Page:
7. The way it’s set up, if you search the library for a book and they don’t have it, there is an option to buy it for the library. So there won’t be 1000 copies of any one book purchased. If they already have it, you can just borrow it, no option to buy.

  8. Steve Jordan wrote:
    Yes, the problem is there. But I think it would be better solved by the libraries’ working out a new purchase and distribution system that is more amenable to the realities of e-books. Roger, your idea sounds like 20th century “one physical book” thinking, when we need more 21st century “multiple-instance e-document” thinking.

    Since I agree we need more such thinking, I see that I have been careless in adopting a pose of reasonableness.

    While publishers and authors insist that one book purchase means only-one-person-reading-at-a-time, then I would like to let other readers benefit from my outlay for some books.

    Since there are no ways to lend titles from one individual to another, nor any means to transfer ebook-title ownership temporarily or permanently, I can’t lend my ebooks or give them away at all.

    At present.

    How libraries lend ebooks with such inane restrictions placed upon them, I don’t know. But if they’ll appeal to my Age of Reality altruism (“happy to help, so long as it doesn’t cost me anything”), then maybe the gift-book technique can be adapted to deal with the situation temporarily.

    Because right now there’s absolutely no way for me to buy a book and read it and also pass it along to a library.

    Sure, I could give cash, but the reason I’m willing to buy the book in the first place is I’m ready to read it now. I’m just suggesting a way to align the library’s interests and my own, without first having to beat the publishers into submission.

    Roger S

  9. Logan Kennelly // May 18, 2009 at 12:59 am //

    Roger Sperberg: “How libraries lend ebooks with such inane restrictions placed upon them, I don’t know.”

    How about this crazy idea? The library can “lend” a DRM-free copy every 3 weeks (or whatever the lending period is). (Perhaps mark the book in some way to indicate that it came from the library on such-and-such a date.) The incentive to purchase more books comes from the need to lend more frequently. There is no expensive infrastructure required, the system is more useful to the readers, and it is really easy to purchase books for the library (or contribute your own).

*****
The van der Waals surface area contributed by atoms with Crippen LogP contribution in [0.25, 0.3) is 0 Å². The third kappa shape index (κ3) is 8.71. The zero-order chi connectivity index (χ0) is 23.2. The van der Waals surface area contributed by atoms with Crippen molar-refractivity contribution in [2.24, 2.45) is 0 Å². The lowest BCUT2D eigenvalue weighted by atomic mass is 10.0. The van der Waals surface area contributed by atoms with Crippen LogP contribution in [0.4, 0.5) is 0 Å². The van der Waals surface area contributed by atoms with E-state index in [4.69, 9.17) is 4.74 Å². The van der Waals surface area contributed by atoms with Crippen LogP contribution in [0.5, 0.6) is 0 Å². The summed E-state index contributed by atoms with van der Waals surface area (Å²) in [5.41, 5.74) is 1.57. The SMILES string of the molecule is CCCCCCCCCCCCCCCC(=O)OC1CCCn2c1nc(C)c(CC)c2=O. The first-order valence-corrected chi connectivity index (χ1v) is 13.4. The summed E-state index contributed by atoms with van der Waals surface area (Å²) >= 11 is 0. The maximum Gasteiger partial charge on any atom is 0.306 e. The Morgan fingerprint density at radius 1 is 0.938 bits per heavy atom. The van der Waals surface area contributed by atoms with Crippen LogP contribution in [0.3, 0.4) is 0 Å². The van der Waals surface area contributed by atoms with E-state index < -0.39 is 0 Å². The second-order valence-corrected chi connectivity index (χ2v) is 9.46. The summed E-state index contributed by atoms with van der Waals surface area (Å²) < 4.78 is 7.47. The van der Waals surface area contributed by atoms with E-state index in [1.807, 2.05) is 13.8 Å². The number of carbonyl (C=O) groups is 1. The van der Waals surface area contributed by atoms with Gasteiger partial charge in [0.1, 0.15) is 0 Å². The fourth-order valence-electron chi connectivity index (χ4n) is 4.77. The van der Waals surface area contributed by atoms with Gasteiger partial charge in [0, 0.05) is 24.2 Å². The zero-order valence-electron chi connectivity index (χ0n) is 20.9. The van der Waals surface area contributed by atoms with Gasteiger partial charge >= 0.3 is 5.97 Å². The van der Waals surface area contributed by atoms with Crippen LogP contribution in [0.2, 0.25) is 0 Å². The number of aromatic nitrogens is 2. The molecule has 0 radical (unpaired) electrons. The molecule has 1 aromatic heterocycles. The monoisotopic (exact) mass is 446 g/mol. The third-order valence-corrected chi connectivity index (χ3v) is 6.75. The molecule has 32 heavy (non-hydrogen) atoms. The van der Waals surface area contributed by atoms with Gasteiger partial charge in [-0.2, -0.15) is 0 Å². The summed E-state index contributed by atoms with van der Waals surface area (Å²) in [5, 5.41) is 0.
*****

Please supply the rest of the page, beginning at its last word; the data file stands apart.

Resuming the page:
Of course there are flaws. One could argue that this system wouldn’t work well for reference books, but it should work well for novels. It’s also going to be nearly impossible to convince publishers that this system is in their best interests.

  10. It’s an intriguing proposition. I continue to wrestle with the problem of how one creates a secondary/second-hand e-book market. The secondary market is very important primary market driver but so far I can’t figure out how this might work in practice, what with DRM, licencinsing and the fact that if I give you my e-book, don’t I still have a copy (somewhere/somehow)?

    Perhaps it could work this – think Wedding Gift register. Your library publishes a list of ebook titles it wishes to acquire and individuals sign-up to indicate which one they have or are willing to buy on behalf of the library. The purchaser has first dibs on the book but since it was purchased on behlf of the library it he can hand it over (avoiding the licensing issue). In recognition of this act, and recognising that Altruism works best when given a dose of Realism, for each subsequent lending of the e-book to another patron the original purchaser recieves a small royalty type payment (upto say, 1.2 times the original cost of the e-book) – Library’s get the content they and own the licence, the reader has his book (and the costs covered plus some) and the costs are covered by wide patronage meaning no-one takes a big hit but all get to feel good about it.

  11. Realism, for each subsequent lending of the e-book to another patron the original purchaser recieves a small royalty type payment (upto say, 1.2 times the original cost of the e-book) – Library’s get the content they and own the licence, the reader has his book (and the costs covered plus some)

    Paul- how is this altruism? You are suggesting an investment strategy. It sounds like an American model- ‘we’re giving stuff away, but we expect something back.’ Why does that seems self-serving and completely anti-thetical to a spirit of charity?